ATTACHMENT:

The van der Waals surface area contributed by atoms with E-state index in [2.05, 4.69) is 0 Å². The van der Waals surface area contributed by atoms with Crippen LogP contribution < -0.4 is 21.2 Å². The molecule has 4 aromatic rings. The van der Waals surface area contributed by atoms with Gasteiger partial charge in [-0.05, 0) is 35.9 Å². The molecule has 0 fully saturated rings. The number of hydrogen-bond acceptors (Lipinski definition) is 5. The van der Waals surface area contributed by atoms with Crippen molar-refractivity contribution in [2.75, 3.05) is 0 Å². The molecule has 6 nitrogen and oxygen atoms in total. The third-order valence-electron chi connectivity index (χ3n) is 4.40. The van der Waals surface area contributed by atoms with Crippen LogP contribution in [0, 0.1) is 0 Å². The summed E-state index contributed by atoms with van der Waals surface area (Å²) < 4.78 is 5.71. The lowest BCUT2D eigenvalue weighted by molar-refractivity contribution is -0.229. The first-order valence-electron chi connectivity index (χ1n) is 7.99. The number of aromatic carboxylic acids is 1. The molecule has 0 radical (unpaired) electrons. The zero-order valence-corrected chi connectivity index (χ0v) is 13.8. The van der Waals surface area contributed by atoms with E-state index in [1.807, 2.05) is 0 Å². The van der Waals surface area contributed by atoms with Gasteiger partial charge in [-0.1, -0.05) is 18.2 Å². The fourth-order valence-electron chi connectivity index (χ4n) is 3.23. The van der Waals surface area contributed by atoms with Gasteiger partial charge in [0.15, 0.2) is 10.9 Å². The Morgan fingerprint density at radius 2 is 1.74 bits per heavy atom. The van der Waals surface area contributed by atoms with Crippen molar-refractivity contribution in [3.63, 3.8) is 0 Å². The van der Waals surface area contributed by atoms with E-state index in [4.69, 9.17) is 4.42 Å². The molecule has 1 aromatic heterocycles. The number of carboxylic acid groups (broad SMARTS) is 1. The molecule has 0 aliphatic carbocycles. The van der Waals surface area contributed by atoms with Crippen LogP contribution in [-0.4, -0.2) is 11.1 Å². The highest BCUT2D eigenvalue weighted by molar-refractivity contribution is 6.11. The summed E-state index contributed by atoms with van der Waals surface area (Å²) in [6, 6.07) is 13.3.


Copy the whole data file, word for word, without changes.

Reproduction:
The van der Waals surface area contributed by atoms with E-state index in [2.05, 4.69) is 0 Å². The van der Waals surface area contributed by atoms with Crippen LogP contribution < -0.4 is 21.2 Å². The molecule has 4 aromatic rings. The van der Waals surface area contributed by atoms with Gasteiger partial charge in [-0.05, 0) is 35.9 Å². The molecule has 0 fully saturated rings. The number of hydrogen-bond acceptors (Lipinski definition) is 5. The van der Waals surface area contributed by atoms with Crippen molar-refractivity contribution in [2.75, 3.05) is 0 Å². The molecule has 6 nitrogen and oxygen atoms in total. The third-order valence-electron chi connectivity index (χ3n) is 4.40. The van der Waals surface area contributed by atoms with Crippen LogP contribution in [0, 0.1) is 0 Å². The summed E-state index contributed by atoms with van der Waals surface area (Å²) < 4.78 is 5.71. The lowest BCUT2D eigenvalue weighted by molar-refractivity contribution is -0.229. The first-order valence-electron chi connectivity index (χ1n) is 7.99. The number of aromatic carboxylic acids is 1. The molecule has 0 radical (unpaired) electrons. The zero-order valence-corrected chi connectivity index (χ0v) is 13.8. The van der Waals surface area contributed by atoms with E-state index in [1.807, 2.05) is 0 Å². The van der Waals surface area contributed by atoms with Gasteiger partial charge in [-0.1, -0.05) is 18.2 Å². The fourth-order valence-electron chi connectivity index (χ4n) is 3.23. The van der Waals surface area contributed by atoms with Gasteiger partial charge in [0.15, 0.2) is 10.9 Å². The Morgan fingerprint density at radius 2 is 1.74 bits per heavy atom. The van der Waals surface area contributed by atoms with Crippen molar-refractivity contribution in [3.63, 3.8) is 0 Å². The van der Waals surface area contributed by atoms with E-state index in [4.69, 9.17) is 4.42 Å². The molecule has 1 aromatic heterocycles. The number of carboxylic acid groups (broad SMARTS) is 1. The molecule has 0 aliphatic carbocycles. The van der Waals surface area contributed by atoms with Crippen LogP contribution in [-0.4, -0.2) is 11.1 Å². The highest BCUT2D eigenvalue weighted by molar-refractivity contribution is 6.11. The summed E-state index contributed by atoms with van der Waals surface area (Å²) in [6, 6.07) is 13.3.